But art comes not only from what we see, but also from what is inside our minds. Some of the artwork of the Le brothers takes on a remarkable imaginative quality, where the real image is augmented with extraordinary symbols to tell the story.
The twin brothers were born on the third of April, 1975, about 26 days before the official end of the decades long war in Vietnam. The war is a big theme in their work. "Women Waiting," by Le Ngoc Thanh, a deceivingly simple acrylic painting on paper, shows two chairs against a red background. Two women are sitting in the chairs, but their figures and faces can hardly be seen. "These women are thinking about their husbands, who went to fight in the war," explained Thanh. "They are waiting for them, but they haven? come home, so I didn? draw their faces."
In the middle, hanging between the two women is a kerosene lantern. This lamp appears in many of their paintings. "Lamps are symbols of waiting," said Thanh. This theme is repeated again and again in their art: women waiting for their husbands, men waiting for a better life, children waiting for their future. In their village, as in their country, people have been waiting for things to change for a long time.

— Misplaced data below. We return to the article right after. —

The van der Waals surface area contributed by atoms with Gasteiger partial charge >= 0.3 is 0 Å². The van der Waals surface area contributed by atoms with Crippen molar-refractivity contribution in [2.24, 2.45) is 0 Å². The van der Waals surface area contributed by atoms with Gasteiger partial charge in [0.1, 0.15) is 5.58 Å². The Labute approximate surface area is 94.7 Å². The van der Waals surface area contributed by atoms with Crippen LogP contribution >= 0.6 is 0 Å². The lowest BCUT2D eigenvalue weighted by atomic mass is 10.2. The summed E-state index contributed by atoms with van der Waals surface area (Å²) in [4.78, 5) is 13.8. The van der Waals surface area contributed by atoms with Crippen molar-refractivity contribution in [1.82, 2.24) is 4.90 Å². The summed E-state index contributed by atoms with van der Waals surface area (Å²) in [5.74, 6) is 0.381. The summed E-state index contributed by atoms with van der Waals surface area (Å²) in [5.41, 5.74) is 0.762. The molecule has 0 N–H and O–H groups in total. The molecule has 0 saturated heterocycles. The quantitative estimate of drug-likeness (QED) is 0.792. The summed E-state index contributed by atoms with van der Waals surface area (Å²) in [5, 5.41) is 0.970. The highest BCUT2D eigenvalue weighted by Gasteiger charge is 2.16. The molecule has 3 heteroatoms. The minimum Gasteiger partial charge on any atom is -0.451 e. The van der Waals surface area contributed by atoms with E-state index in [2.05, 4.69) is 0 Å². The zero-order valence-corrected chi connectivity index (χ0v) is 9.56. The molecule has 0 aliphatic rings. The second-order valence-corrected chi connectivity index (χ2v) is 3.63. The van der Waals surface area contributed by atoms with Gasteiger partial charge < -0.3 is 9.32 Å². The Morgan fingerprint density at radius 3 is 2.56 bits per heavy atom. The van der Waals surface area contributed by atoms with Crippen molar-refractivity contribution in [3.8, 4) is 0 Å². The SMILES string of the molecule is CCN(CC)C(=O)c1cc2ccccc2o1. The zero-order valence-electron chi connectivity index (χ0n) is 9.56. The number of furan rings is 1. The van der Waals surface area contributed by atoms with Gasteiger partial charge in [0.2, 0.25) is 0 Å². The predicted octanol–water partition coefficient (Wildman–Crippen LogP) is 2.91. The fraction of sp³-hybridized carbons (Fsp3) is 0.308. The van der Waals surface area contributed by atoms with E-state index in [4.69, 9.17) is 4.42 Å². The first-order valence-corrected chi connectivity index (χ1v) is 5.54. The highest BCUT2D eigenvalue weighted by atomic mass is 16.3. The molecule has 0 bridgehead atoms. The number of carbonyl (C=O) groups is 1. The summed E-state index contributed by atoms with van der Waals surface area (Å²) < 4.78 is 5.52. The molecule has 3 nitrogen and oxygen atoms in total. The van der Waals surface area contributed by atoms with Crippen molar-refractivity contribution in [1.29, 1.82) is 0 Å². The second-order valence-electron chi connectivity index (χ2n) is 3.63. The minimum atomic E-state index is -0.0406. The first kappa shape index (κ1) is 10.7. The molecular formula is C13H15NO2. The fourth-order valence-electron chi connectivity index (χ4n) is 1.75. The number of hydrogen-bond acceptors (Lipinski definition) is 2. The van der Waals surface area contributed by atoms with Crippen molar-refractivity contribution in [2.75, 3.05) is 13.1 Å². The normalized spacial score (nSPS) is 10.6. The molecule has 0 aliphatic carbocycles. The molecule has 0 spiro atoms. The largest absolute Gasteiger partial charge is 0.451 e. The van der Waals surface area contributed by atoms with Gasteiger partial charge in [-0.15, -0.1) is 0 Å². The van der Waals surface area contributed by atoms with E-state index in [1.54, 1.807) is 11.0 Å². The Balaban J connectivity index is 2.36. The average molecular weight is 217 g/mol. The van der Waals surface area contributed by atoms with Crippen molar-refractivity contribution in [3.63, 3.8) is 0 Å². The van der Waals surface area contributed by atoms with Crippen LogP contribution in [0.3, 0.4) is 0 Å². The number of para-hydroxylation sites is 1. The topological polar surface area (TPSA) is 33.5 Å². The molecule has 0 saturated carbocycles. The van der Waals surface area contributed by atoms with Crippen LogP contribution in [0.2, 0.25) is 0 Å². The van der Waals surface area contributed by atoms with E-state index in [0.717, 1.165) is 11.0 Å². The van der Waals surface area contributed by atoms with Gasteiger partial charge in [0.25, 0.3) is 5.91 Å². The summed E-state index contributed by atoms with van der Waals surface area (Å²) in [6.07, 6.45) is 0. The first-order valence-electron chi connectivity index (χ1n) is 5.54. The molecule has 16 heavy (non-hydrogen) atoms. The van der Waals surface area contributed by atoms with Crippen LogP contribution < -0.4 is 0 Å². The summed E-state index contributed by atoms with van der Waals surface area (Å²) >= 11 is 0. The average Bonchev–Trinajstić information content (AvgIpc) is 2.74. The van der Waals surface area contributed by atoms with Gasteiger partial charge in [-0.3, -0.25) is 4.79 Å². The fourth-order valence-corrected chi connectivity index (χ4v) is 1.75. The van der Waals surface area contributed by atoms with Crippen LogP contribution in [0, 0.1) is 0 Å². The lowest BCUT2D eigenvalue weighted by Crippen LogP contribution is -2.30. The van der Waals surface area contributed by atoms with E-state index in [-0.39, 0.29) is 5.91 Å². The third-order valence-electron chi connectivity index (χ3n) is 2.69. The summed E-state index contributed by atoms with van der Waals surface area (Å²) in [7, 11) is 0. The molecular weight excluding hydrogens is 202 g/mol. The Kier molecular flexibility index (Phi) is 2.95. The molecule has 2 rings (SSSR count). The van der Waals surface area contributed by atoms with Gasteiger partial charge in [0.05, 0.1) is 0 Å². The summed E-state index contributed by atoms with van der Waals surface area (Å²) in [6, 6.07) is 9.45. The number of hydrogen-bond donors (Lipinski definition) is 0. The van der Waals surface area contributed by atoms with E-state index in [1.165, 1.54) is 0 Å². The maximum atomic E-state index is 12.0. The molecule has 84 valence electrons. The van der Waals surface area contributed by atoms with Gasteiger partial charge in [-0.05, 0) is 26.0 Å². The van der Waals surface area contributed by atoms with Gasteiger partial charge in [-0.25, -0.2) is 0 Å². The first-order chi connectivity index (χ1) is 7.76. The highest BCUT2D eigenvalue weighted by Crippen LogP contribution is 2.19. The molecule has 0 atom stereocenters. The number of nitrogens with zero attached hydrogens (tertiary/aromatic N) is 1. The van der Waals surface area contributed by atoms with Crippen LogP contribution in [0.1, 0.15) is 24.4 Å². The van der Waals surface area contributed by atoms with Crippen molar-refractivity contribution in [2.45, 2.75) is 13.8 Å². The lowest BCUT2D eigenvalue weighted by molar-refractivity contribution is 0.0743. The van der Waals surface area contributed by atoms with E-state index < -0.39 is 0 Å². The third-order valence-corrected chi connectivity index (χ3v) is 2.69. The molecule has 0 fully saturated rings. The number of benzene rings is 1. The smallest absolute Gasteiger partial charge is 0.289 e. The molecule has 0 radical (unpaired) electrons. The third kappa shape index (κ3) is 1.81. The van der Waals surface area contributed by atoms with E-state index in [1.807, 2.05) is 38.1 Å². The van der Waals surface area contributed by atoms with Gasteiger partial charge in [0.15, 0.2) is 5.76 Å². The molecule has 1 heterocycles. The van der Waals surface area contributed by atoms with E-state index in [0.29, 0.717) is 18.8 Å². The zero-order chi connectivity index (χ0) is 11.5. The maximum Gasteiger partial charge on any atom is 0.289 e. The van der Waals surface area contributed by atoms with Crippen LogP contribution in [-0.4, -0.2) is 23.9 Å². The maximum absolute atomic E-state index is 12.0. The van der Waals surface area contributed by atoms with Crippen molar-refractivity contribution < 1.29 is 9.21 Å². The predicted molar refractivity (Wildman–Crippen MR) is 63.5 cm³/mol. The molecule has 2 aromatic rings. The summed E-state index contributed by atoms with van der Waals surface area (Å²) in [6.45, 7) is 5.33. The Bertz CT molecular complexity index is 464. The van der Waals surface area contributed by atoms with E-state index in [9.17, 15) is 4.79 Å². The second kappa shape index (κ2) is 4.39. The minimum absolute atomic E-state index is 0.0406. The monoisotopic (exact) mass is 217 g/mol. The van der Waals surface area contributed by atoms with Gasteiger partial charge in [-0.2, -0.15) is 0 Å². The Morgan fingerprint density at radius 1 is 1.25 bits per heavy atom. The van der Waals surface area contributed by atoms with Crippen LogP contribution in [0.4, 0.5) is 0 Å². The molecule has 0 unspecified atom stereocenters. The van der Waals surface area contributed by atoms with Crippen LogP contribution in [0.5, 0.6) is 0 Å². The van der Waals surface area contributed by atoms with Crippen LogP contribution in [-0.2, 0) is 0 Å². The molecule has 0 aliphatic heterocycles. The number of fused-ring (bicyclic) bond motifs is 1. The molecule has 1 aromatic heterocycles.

Lanterns also appear in "Sad Men," another work by Thanh, in acrylic on sa paper. This work features a long row of paintings entwined by barbed wire, which is painted onto the wall of the room in the museum. Each square of sa paper is a different color, and shows a male figure in near fetal posture, circular arms wrapping around heads, torsos and knees. In front of the display is a lantern on a small stool, and in some of the paintings the men are holding lanterns.